Water Walker

Water Walker coverWater Walker
By Ted Dekker
Worthy Publishing
18 March 2014

I liked Water Walker MUCH better than its predecessor, Eyes Wide Open. It follows one of the minor characters from the previous novel, Alice Ringwald, and gives her her own story. Like Eyes Wide Open, the novel Water Walker is split into four parts, each of which was serialized for e-readers before being published as a complete novel in paperback.

The story begins, the main character says, “the night I discovered that I wasn’t me.” At thirteen years old, Alice has no memory of anything before six months ago, and when she’s taken into the care of two loving foster parents, she begins to settle into a peaceful life. Unfortunately, that all changes one evening when she’s kidnapped by her birth mother’s husband, Wyatt, and taken to live on a compound in the Louisiana bayou. Her birth mother Kathryn and younger half-brother Bobby meet her there, all of them under the tutelage of Zeke, a self-styled prophet of God on Earth.

The first nine chapters surround Alice’s abduction and the FBI’s fruitless search for her after she seems to fall off the map. Alice is immediately renamed “Eden” upon arriving in Louisiana, and chapter 10 and thereafter skips forward five years and follow’s the events surrounding her eighteenth birthday. Dekker writes another page-turner, but at least in this case I kept reading because I was interested in the story instead of because I was hoping for my expectations to be defied. (In Eyes Wide Open, my expectations were definitely NOT defied, unfortunately.)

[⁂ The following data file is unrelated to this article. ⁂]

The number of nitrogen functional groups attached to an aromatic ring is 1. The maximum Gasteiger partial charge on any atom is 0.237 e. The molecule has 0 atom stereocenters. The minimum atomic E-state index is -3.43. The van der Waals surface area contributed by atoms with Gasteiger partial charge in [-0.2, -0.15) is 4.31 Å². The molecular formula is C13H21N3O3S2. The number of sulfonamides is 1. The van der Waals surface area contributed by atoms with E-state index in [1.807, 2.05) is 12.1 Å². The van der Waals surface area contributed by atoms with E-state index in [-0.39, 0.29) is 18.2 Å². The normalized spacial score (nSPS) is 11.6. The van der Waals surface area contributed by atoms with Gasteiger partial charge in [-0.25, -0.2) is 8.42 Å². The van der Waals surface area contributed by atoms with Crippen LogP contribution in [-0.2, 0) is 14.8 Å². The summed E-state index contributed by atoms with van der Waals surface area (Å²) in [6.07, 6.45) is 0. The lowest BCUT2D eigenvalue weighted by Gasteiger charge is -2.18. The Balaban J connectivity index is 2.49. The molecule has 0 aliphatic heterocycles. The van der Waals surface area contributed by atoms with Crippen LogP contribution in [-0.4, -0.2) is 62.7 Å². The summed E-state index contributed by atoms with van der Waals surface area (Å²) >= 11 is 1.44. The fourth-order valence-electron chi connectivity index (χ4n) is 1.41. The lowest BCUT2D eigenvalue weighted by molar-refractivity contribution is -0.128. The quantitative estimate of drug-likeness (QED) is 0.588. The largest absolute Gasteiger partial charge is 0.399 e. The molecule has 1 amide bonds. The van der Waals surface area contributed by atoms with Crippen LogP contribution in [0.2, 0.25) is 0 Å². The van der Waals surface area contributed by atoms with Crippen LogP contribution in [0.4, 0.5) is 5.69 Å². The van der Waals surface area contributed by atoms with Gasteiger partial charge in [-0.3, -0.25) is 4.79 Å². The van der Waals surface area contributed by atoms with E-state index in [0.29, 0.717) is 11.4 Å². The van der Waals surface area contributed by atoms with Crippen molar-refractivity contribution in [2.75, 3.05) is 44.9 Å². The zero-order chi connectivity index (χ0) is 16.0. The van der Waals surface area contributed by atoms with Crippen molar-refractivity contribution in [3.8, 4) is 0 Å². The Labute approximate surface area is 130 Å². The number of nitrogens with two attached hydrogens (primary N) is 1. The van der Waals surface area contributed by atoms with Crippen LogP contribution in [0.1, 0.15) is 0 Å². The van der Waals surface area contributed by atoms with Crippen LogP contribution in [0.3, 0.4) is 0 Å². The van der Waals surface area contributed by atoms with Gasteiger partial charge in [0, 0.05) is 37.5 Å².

This novel didn’t really surprise me, either: the “bad guy” was bad all the way through, the main character’s naiveté was never cured, and the Outlaw character still acted as deus ex machina, and I’ve never seen THAT work out well in contemporary literature. This novel was no exception in that respect.

The primary theme is forgiveness, and though the author had ample time to flesh out the characters and create a spellbinding, believable (in the story’s context) ending that included forgiveness, he didn’t. Alice/Eden just simply has an epiphany about “letting go of the boat in the storm” and “walking on water” and then just forgives her mother for all the abuse she inflicted upon her daughter for more than five years. That’s a romantic notion but hardly plausible given the way the novel is set up. Jesus is meant to be Alice/Eden’s role model—modeled to her in her dreams by the Outlaw—but even he got angry and yelled at people. Turning the other cheek is one thing; getting trampled is completely another.

Turning the other cheek and forgiving one’s aggressors is something that Jesus teaches, but it’s also one of the Biblical reasons that white plantation owners in the antebellum South gave for keeping black slaves. Just because Alice/Eden forgave her mother and Zeke (the evil bad guy who’s mostly off in the distance pulling people’s strings) at the end of the novel, there was a large chance that that would’ve changed nothing about her situation. Luckily for her, it worked out, but not everyone is granted with a happy ending. Where does a person, water walker or not, drawn the line? Would you “turn the other cheek” even unto death? Even unto the death of the person you care most about in the world?

DISCLAIMER: I received Water Walker free from Worthy Publishing for this review. The opinions I have expressed are my own.

Viannah E. Duncan

Viannah E. Duncan is a writer and activist hailing originally from Los Angeles. She lives outside of Baltimore, Maryland, and holds an MFA in Creative Writing from Wilkes University. She has a cat, Cleo.

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